• Try not to copy and paste phrases or paragraphs into your notes. This increases your risk of plagiarising later and avoids the active learning of note taking in your own words, which is very important in the understanding of the text.
  • Think critically and use note taking as a time for reflection, both on the information itself and the way the author has conducted and written the literature. This will help immensely in your writing.
  • Find a form of note taking that works for you, Course hero has an excellent video discussing different note taking methods for lectures that can easily be applied to your reading and highlights the benefits and drawbacks of each. This includes the Cornell method, the Outline method, Charting and Mind mapping. All are great note taking methods, so find the one that works for you in each circumstance.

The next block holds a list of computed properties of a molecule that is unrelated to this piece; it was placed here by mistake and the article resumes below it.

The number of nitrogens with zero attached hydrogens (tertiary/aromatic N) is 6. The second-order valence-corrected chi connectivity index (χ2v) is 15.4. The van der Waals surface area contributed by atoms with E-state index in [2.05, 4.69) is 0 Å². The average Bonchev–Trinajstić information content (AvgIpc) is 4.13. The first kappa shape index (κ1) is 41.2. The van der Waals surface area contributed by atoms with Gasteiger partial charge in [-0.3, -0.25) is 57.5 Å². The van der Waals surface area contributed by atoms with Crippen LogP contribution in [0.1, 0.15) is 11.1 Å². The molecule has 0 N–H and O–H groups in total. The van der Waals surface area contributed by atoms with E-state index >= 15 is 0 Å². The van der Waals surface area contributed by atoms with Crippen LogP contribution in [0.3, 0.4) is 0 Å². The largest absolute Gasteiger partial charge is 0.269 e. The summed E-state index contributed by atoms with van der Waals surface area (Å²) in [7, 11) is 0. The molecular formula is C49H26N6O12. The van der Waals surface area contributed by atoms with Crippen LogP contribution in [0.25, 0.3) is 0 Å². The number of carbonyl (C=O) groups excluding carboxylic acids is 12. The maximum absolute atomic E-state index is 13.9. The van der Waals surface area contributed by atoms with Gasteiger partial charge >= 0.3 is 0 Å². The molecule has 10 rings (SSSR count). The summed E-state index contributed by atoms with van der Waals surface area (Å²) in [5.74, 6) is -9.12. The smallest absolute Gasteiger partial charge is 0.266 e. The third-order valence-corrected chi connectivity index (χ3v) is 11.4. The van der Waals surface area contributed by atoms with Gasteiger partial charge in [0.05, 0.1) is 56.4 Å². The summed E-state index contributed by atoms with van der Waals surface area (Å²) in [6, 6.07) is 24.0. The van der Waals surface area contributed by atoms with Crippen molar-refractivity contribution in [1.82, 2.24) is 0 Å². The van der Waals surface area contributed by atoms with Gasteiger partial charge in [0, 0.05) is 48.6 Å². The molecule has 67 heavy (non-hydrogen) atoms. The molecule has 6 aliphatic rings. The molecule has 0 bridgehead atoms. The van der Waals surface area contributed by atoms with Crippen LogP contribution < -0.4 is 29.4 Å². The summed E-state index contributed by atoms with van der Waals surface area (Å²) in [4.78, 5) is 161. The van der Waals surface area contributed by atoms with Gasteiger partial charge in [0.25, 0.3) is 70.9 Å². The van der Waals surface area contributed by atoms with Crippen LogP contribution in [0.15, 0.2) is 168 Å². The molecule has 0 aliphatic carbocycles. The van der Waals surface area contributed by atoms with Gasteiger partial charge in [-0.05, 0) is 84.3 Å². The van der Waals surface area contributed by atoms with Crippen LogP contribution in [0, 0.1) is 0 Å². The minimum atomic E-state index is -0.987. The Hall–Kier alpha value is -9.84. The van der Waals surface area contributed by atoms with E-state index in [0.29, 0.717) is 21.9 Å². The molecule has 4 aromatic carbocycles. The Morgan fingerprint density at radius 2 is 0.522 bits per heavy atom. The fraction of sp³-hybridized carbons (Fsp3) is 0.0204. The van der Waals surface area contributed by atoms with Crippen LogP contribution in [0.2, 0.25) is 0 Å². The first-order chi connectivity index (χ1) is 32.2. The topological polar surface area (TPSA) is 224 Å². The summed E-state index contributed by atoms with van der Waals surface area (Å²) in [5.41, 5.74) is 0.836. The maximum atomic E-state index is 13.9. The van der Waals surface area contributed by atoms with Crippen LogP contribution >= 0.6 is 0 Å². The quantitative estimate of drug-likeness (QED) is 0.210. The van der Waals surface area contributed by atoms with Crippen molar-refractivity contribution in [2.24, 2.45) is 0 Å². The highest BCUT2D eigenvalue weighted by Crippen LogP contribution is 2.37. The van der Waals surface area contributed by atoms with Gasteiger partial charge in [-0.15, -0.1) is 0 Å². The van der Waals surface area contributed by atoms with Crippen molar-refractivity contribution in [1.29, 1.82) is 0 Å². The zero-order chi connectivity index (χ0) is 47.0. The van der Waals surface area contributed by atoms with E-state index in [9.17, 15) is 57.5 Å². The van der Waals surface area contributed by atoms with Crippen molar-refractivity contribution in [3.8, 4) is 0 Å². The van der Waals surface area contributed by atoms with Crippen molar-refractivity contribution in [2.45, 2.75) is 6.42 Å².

Custom writing have produced useful note taking templates for the most common methods:

The Thesis Whisperer also has a slidedeck online about speedy note-taking which you might find useful.

Of course you can use Microsoft Word or notebooks to record your notes, but there are many other digital tools too, including:

Beth Mills, PGR in English created an Excel template for recording her searches and taking notes. 


Choose three papers and use a different template each time to each notes. Which do you like best and why? Do some have better uses in other areas of your research degree, like in meetings/conferences or designing new experiments?